“Until the end of the year, an individual can gift up to $5.12 million without any gift or potential estate tax,” Mullen explains. Unless Congress acts, she says, the lifetime gift tax threshold likely will drop to $1 million in 2013. “This is an historic opportunity to aggressively gift to family members or other individuals. Now is the time to consider establishing an irrevocable trust vehicle for the family’s benefit that could provide income and/or principal to family members as needed to cover educational expenses.”

 

The chief disadvantage of a trust is its cost and complexity, as creating one generally requires hiring an attorney and establishing detailed criteria for principal income distributions.

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4. Options for Families With Older Children

Investment vehicles like 529 plans and trusts may be appropriate for families with younger children, as contributions should have ample time to potentially grow before the child reaches college age. Families with older children have choices as well.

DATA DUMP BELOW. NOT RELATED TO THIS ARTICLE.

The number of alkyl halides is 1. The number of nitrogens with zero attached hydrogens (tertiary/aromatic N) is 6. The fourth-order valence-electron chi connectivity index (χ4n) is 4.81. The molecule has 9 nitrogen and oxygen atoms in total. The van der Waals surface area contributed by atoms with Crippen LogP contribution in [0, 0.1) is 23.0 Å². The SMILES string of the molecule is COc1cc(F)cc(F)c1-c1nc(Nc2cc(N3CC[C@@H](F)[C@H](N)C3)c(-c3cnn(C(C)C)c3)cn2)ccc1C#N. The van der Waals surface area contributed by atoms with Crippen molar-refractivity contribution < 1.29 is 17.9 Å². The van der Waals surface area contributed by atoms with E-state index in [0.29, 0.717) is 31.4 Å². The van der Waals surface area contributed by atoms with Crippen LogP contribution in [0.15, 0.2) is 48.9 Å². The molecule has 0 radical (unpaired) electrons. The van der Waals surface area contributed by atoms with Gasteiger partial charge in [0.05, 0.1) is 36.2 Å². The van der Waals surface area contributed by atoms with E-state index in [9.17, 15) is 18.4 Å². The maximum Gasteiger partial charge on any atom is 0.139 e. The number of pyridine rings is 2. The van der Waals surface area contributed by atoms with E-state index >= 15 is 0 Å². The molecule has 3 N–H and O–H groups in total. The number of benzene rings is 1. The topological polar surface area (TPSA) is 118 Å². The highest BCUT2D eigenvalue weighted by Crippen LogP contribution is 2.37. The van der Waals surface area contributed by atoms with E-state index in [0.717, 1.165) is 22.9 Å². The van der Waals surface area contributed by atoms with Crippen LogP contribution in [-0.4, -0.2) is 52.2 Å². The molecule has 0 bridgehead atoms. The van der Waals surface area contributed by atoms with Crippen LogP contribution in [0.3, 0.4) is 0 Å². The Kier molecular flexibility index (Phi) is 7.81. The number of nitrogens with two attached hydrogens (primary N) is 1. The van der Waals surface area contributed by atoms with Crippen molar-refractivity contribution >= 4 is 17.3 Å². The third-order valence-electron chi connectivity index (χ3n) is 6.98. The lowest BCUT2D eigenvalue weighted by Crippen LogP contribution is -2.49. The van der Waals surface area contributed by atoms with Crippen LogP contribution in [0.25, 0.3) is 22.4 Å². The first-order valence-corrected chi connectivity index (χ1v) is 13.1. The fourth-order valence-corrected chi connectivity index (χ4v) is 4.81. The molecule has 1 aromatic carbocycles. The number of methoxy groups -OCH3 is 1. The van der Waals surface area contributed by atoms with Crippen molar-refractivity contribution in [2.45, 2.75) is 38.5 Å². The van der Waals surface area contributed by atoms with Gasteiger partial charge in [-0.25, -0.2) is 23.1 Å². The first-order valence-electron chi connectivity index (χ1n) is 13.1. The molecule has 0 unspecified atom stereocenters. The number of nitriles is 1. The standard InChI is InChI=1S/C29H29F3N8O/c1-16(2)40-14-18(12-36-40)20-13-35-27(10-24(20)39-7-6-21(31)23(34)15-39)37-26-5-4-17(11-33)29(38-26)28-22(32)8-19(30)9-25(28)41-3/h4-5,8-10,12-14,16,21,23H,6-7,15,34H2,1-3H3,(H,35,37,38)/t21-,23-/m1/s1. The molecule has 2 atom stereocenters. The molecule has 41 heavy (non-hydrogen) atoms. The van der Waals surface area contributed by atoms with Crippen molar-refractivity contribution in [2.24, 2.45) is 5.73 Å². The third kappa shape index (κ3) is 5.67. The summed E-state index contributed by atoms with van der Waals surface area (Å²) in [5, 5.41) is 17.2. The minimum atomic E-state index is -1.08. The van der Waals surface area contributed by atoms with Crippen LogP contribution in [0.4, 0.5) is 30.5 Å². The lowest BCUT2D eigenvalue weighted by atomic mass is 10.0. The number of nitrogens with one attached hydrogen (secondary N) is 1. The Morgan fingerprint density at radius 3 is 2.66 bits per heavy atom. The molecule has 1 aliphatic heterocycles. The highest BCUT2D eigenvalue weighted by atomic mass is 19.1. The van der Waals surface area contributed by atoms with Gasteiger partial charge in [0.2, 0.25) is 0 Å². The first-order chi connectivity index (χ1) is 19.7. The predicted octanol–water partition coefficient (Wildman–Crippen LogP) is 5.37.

“You do have some options, even if your children are close to starting college,” Mullen says. For families with teenagers, one option is potentially funding a Roth IRA for the child. “Although your child has to earn some income in order to be eligible, the child doesn’t have to put their money in the account, the parents or grandparents can make the deposit — up to $5,000 a year — and the contributions can come out at any time for any reason, including college, without tax implications,” Mullen says.

Be sure to talk to your financial planner about the potential advantages and disadvantages of a Roth IRA.

 

Whichever college savings vehicle you use, Mullen recommends looking at it as an investment in family. “One client paid for the college tuition for each of her seven grandchildren,” she recalls. “It’s been a tremendous benefit for the family, and it’s also brought them closer together.”

 

Please see important information below.

 

 

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Financial Planning